One Cheney suit dropped, another continues
By Joe Baker, Senior Editor
A federal judge last Monday dismissed a lawsuit brought by the General Accounting Office against Vice-President Dick Cheney, claiming the GAO had no standing to conduct such a suit.
The judges ruling thus rebuffed congressional efforts to get more information on Cheneys energy task force and to compel him to disclose who served on the group and what they did.
U.S. District Judge John Bates said the suit filed by Comptroller General David Walker was an unprecedented act and raised grave issues of separation-of-powers between the executive and legislative branches of government.
No court has ever before granted what the comptroller general seeks, said Bates, who was appointed by President Bush. He said Walker does not have the personal, concrete and particularized injury required by the Constitution and that his complaint must be dismissed.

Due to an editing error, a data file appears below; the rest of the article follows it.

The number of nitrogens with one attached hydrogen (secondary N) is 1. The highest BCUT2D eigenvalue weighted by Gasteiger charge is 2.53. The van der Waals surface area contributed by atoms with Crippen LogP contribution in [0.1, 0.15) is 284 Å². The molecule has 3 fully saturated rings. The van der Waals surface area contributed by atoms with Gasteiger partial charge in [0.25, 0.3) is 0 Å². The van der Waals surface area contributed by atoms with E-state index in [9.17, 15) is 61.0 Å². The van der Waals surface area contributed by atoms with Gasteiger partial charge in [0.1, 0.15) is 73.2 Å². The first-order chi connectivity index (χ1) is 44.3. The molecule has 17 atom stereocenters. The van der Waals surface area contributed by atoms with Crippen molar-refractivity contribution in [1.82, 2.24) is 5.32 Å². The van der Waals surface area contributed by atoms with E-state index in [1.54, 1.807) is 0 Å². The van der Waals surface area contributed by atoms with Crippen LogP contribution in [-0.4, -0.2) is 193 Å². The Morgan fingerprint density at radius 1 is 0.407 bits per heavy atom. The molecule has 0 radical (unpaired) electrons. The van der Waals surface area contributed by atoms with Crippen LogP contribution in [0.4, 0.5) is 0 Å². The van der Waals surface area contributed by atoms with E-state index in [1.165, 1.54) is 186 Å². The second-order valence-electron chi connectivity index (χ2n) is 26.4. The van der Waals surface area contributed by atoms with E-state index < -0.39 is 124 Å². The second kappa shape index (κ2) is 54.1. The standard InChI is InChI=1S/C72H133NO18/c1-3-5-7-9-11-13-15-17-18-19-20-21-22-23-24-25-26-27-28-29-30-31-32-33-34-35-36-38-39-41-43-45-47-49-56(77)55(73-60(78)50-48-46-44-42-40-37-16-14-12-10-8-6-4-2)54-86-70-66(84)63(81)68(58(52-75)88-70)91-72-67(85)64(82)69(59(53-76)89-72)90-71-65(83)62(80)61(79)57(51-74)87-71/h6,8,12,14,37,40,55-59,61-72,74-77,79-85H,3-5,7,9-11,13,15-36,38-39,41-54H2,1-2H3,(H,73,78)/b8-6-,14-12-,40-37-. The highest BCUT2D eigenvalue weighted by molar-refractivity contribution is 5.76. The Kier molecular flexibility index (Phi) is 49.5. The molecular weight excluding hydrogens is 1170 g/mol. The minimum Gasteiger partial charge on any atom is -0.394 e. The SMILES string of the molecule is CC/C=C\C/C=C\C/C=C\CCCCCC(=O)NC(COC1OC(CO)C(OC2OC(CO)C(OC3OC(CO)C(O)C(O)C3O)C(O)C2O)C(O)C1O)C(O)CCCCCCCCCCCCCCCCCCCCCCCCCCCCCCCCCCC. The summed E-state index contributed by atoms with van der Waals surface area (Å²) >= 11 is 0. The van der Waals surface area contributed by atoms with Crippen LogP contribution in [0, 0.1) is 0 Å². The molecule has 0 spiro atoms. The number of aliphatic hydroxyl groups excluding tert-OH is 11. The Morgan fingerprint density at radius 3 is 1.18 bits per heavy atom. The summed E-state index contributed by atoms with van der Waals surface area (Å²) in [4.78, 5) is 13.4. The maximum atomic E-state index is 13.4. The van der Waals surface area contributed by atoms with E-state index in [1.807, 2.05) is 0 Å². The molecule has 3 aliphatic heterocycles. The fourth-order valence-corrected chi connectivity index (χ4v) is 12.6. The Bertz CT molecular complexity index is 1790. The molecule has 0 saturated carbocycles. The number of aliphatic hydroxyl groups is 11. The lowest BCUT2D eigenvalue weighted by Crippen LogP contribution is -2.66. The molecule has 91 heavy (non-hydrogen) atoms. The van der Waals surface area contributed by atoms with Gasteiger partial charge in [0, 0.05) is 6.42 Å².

The ruling will have no effect on another lawsuit brought against Cheney by Judicial Watch, a public interest law firm in Washington. That suit survived a motion to dismiss it and has moved into the pre-trial discovery phase.
Federal Judge Emmet Sullivan already has ruled that Vice-President Cheney must produce the documents requested by the suit, thereby disclosing identities of task force members, how the group operated, and Cheneys role in it. The judge ruled Cheney must comply with the law like everyone has to do. Cheney has appealed the ruling.
Judicial Watch filed the suit last year after Cheney rebuffed its requests for information on the task force. Some months later, the law firm was joined in the action by the Sierra Club.
The GAO was proceeding under its inherent powers as an investigative arm of Congress, but that case has been dropped before discovery began. Judicial Watch already has gotten thousands of documents under the discovery process and has won nearly every round of the legal battle so far. The watchdog group is confident the desired information will be obtained.
Cheneys energy plan calls for expanded oil and gas drilling on public land and easing regulatory restrictions on building nuclear power plants. Among the plans proposals are drilling in the Arctic wildlife refuge and perhaps reviving nuclear fuel reprocessing, an idea that was dropped in the 1970s as a nuclear proliferation concern.